Extended version originally published in Jane’s Police Review, July 1, 2005
Carrying an MP5 submachine gun and a Block self-loading pistol, the officer bursts into the darkened room, scanning the environment through the sight of his raised gun. Smoke drifts across his line of sight and from somewhere heavy metal music blares from a radio. As his eyes adjust to the darkness, a number of silhouettes emerge from the shadows.
The mental calculations are lightning quick: ‘handgun = hostile’, shot to the chest; ‘no weapon = innocent’, no shot. But in amongst these lightning quick calculations, sometimes things can go awry.
Ask an authorised firearms officer what their job is like and many will tell you that it is 95% boredom and 5% exhilaration. That 5% is fast-moving, dangerous and demanding, calling for excellent judgement, supreme control and rapid reactions. The responsibility of the officer is to identify the threat and, having done so, to determine the most appropriate course of action to neutralise that threat -decisions which often must be made in a split second time frame.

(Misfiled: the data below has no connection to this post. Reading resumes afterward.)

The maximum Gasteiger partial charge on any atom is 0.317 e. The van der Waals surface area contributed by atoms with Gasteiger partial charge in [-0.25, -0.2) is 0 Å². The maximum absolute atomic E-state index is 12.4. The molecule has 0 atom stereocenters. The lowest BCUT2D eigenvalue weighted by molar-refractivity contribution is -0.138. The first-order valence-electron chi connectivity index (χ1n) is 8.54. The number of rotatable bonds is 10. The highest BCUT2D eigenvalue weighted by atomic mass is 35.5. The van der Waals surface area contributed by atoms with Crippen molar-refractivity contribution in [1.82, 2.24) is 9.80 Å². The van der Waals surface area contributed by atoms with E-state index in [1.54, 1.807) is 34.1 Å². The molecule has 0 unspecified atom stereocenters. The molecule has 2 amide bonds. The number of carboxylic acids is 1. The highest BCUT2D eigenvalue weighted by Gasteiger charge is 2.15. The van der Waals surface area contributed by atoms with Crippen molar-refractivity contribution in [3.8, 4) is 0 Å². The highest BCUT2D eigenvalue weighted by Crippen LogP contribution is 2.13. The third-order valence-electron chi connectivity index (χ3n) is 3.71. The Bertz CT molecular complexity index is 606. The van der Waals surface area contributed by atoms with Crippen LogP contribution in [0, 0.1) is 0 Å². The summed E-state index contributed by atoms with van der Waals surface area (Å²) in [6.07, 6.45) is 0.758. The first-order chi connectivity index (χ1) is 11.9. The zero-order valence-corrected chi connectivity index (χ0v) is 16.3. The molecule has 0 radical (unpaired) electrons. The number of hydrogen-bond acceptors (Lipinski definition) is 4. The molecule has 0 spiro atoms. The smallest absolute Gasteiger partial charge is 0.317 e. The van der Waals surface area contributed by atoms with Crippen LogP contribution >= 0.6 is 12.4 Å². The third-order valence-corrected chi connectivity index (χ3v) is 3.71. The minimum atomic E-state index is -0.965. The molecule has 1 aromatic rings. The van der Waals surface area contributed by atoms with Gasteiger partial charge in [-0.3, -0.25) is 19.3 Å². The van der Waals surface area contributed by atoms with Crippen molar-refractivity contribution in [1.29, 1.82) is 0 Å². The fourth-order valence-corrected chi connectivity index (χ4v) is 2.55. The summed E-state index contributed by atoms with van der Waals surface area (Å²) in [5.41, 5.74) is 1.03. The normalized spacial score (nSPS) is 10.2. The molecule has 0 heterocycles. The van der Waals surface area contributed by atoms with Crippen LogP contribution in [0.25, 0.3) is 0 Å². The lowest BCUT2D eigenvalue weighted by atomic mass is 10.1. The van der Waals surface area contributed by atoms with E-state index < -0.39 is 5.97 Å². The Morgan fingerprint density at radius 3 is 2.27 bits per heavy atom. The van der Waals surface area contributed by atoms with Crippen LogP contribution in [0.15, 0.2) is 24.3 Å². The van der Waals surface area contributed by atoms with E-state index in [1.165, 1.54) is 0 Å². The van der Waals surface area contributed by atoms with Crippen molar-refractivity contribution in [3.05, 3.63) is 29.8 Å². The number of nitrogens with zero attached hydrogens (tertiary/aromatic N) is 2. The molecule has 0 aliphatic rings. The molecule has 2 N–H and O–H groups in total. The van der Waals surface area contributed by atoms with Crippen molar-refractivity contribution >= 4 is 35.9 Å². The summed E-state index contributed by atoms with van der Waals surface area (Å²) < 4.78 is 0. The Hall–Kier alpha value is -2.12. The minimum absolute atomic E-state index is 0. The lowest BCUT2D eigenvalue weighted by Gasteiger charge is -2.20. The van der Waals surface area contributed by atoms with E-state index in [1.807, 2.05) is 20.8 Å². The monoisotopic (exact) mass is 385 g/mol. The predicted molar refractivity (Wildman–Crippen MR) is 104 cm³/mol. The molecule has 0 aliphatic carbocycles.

In order to make such rapid judgements about the level of threat posed by a person, mental shortcuts are used. Do they have a weapon? Are they behaving in an aggressive manner? Do they look threatening? To answer this final question we rely on our knowledge of the world and what experience has taught us about the people in it. We rely on stereotypes.
What is a stereotype?
Stereotyping is essentially the process of placing a person into a category based on some easily and quickly identifiable characteristic (for example, age, sex or ethnicity) and then attributing to them qualities believed to be typical of members of that category.